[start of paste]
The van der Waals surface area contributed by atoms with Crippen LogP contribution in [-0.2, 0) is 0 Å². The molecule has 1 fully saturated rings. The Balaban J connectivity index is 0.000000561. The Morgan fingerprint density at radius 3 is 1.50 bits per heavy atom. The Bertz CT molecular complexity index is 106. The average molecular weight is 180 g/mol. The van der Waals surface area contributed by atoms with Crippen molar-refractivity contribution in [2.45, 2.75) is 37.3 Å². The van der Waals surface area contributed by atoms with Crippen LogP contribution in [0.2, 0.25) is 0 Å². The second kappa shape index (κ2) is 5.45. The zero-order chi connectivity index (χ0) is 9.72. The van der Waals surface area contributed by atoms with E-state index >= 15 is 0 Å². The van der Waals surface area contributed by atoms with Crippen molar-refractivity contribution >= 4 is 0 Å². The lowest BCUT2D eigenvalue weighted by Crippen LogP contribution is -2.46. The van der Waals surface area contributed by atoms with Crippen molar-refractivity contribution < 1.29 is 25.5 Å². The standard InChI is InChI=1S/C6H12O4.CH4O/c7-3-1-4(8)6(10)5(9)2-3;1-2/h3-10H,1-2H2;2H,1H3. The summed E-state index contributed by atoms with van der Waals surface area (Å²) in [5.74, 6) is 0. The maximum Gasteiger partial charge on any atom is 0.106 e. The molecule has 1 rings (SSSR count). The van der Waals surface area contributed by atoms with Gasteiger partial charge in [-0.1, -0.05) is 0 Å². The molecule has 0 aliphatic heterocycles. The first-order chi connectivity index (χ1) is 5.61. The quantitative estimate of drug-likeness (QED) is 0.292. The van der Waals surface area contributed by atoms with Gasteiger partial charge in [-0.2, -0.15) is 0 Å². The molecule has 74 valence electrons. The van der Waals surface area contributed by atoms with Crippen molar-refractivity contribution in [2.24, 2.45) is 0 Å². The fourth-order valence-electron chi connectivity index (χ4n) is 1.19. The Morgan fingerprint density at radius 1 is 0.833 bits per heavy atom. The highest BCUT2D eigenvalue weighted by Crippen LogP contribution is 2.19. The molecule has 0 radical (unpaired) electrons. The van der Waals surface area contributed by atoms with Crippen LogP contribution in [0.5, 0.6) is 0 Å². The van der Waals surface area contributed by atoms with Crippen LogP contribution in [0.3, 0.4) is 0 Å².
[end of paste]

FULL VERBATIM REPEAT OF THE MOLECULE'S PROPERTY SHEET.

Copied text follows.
The van der Waals surface area contributed by atoms with Crippen LogP contribution in [-0.2, 0) is 0 Å². The molecule has 1 fully saturated rings. The Balaban J connectivity index is 0.000000561. The Morgan fingerprint density at radius 3 is 1.50 bits per heavy atom. The Bertz CT molecular complexity index is 106. The average molecular weight is 180 g/mol. The van der Waals surface area contributed by atoms with Crippen molar-refractivity contribution in [2.45, 2.75) is 37.3 Å². The van der Waals surface area contributed by atoms with Crippen LogP contribution in [0.2, 0.25) is 0 Å². The second kappa shape index (κ2) is 5.45. The zero-order chi connectivity index (χ0) is 9.72. The van der Waals surface area contributed by atoms with E-state index >= 15 is 0 Å². The van der Waals surface area contributed by atoms with Crippen molar-refractivity contribution >= 4 is 0 Å². The lowest BCUT2D eigenvalue weighted by Crippen LogP contribution is -2.46. The van der Waals surface area contributed by atoms with Crippen molar-refractivity contribution < 1.29 is 25.5 Å². The standard InChI is InChI=1S/C6H12O4.CH4O/c7-3-1-4(8)6(10)5(9)2-3;1-2/h3-10H,1-2H2;2H,1H3. The summed E-state index contributed by atoms with van der Waals surface area (Å²) in [5.74, 6) is 0. The maximum Gasteiger partial charge on any atom is 0.106 e. The molecule has 1 rings (SSSR count). The van der Waals surface area contributed by atoms with Gasteiger partial charge in [-0.1, -0.05) is 0 Å². The molecule has 0 aliphatic heterocycles. The first-order chi connectivity index (χ1) is 5.61. The quantitative estimate of drug-likeness (QED) is 0.292. The van der Waals surface area contributed by atoms with Gasteiger partial charge in [-0.2, -0.15) is 0 Å². The molecule has 74 valence electrons. The van der Waals surface area contributed by atoms with Crippen molar-refractivity contribution in [2.24, 2.45) is 0 Å². The fourth-order valence-electron chi connectivity index (χ4n) is 1.19. The Morgan fingerprint density at radius 1 is 0.833 bits per heavy atom. The highest BCUT2D eigenvalue weighted by Crippen LogP contribution is 2.19. The molecule has 0 radical (unpaired) electrons. The van der Waals surface area contributed by atoms with Crippen LogP contribution in [0.5, 0.6) is 0 Å². The van der Waals surface area contributed by atoms with Crippen LogP contribution in [0.3, 0.4) is 0 Å².